Archive of ‘Wordpress 101’ category

How To Speed Up Your Website

Your website is often a customer’s first connection to your business. If your site loads and moves at a glacial pace, you may be losing droves of business and not even know it. On top of that, search engines are beginning to rank results based on how fast sites load. A slow site can sink in search results, which means less visibility for your business.

If you used an off-the-shelf website building service such as WordPress or Drupal, your site may not be operating up to the standards of busy web and mobile web surfers. But here are five simple ways to boost its speed:

1. Determine how slow your site is.
Google offers a number of site-performance analysis tools to help determine your site’s comparative speed, including the free Google Webmaster Tools.

As long as a site loads faster than 75 percent of all the sites Google checks, it should be fine, says Emily Winck , director of web and application development for Nebo Agency, a web design firm in Atlanta.

Another speed monitor tool is Yahoo’s Y Slow, a free plug-in for Chrome, Firefox, Safari and Opera that grades your site’s speed on a scale from A to F.

2. Reduce or eliminate large images.
If you’ve ever fretted over how long it took to email a photo, imagine a website trying to load a large image or several images on a single page. To reduce large photo clutter, you can try three approaches.

First, keep images small: between 500 and 800 pixels across, and 72 dots per inch (dpi). That goes not only for photos and other images, but also for background graphics. WordPress can be set up to automatically reduce image resolution under Settings-Media.

Second, consider stripping your photos of their meta data — the date and location the photo was taken, the type of camera used and the resolution. This information is part of a photo’s background code and adds to its girth.

WordPress users can try a plug-in called WP Smush.it, says Pete Bernardo, digital strategist at Gainesville, Fla.-based web design firm 352 Media Group. It can help shave as much as 30 percent off the photo file size by simply removing meta data, he says.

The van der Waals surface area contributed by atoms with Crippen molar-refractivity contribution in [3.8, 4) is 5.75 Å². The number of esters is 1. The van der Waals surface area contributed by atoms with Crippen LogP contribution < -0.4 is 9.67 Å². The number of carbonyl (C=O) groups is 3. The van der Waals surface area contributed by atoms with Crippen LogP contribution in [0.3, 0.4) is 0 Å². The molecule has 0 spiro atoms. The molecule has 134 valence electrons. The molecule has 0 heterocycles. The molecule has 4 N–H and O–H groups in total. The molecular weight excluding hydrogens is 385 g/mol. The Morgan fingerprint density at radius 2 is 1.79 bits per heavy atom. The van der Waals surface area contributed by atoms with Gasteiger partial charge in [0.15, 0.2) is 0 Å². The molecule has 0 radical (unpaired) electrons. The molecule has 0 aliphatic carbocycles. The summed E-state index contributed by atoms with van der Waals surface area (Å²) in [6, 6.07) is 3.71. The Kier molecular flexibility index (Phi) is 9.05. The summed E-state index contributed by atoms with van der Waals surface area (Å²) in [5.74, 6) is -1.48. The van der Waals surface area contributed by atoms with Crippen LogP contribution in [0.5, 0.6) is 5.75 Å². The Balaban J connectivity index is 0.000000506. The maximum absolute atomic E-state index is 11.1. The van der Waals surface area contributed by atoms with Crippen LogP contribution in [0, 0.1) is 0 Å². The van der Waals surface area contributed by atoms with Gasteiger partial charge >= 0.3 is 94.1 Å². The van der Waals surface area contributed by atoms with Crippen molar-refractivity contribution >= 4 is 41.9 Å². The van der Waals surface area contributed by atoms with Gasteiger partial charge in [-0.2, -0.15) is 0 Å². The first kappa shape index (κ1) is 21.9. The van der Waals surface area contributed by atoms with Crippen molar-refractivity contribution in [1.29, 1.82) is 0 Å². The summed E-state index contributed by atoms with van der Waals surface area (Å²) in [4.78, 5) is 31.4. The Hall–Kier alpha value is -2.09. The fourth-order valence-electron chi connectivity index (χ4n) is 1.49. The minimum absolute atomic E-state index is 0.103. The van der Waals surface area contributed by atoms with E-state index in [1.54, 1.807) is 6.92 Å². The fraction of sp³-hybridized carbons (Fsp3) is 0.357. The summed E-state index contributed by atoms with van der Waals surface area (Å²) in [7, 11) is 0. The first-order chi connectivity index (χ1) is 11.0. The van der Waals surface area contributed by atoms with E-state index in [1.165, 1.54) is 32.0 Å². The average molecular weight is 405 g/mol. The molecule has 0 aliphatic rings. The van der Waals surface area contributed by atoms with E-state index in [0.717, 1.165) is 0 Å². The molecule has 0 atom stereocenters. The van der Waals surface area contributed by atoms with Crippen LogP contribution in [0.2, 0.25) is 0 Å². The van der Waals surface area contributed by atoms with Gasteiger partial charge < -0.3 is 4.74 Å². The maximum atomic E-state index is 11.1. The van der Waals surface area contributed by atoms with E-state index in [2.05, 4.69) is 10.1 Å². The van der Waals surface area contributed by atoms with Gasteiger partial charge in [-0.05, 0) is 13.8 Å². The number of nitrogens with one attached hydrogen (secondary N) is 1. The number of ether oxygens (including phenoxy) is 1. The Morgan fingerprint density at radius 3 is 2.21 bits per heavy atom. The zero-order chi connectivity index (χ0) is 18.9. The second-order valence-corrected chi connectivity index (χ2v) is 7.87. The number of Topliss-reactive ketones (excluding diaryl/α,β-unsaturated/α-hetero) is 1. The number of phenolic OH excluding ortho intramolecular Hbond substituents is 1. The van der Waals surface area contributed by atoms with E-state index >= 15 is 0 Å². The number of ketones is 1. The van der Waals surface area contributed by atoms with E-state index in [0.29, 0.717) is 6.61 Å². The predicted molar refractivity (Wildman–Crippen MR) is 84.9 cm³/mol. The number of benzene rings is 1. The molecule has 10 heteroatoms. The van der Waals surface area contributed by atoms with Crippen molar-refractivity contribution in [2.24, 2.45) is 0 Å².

Third, instead of posting several full-size photos, either create a slide show or use thumbnails that can be clicked on to produce larger images in a separate window, says David Masters, president and founder of Austin, Texas-based web design company iMedia Studios.

There are dozens of free thumbnail generating software programs for both online and offline use, including Quick Thumbnail. Most do-it-yourself web services include templates for creating slide shows.

3. Reduce plug-ins and Java scripts.
Besides presenting text and images, your site does many other things that involve Java scripts and plug-ins. There are forms to fill out, Like buttons, Twitter feeds, comments, navigation page tabs and even the essential Google Analytics that tell you who’s visiting your site, how often and from where.

Sooner or later, these extras can pile up and clog your site. Your browser loads from top to bottom, so if a Java script is slow to load at the top, the whole page stalls. While Java scripts are local, plug-ins such as a weather app originate from another site. So if that site is slow to deliver data then your site also might be sluggish.

Consider removing the coded elements you don’t need and spreading the others over a series of pages to increase site speed.

4. Eliminate Flash.
Web animation software Flash usually isn’t efficient since flashy animation takes time to load and arguably offers limited value to users. “Users don’t have time to wait … and leave the page before waiting for the Flash to load,” Masters says.

Even Adobe recognizes that websites want to reduce their reliance on Flash. It has introduced free tool called Adobe Wallaby to help convert most Flash elements into HTML5. For those of you who are still unclear on HTML, it is integrated into a page’s native HTML coding and generally requires less processing and less battery power than the Flash plug-in.

5. Cache your site.
Your website includes dozens of elements, which are often located on several servers. Web browsers have to collect all these disparate ingredients to create your site. This made-to-order approach slows down page loading.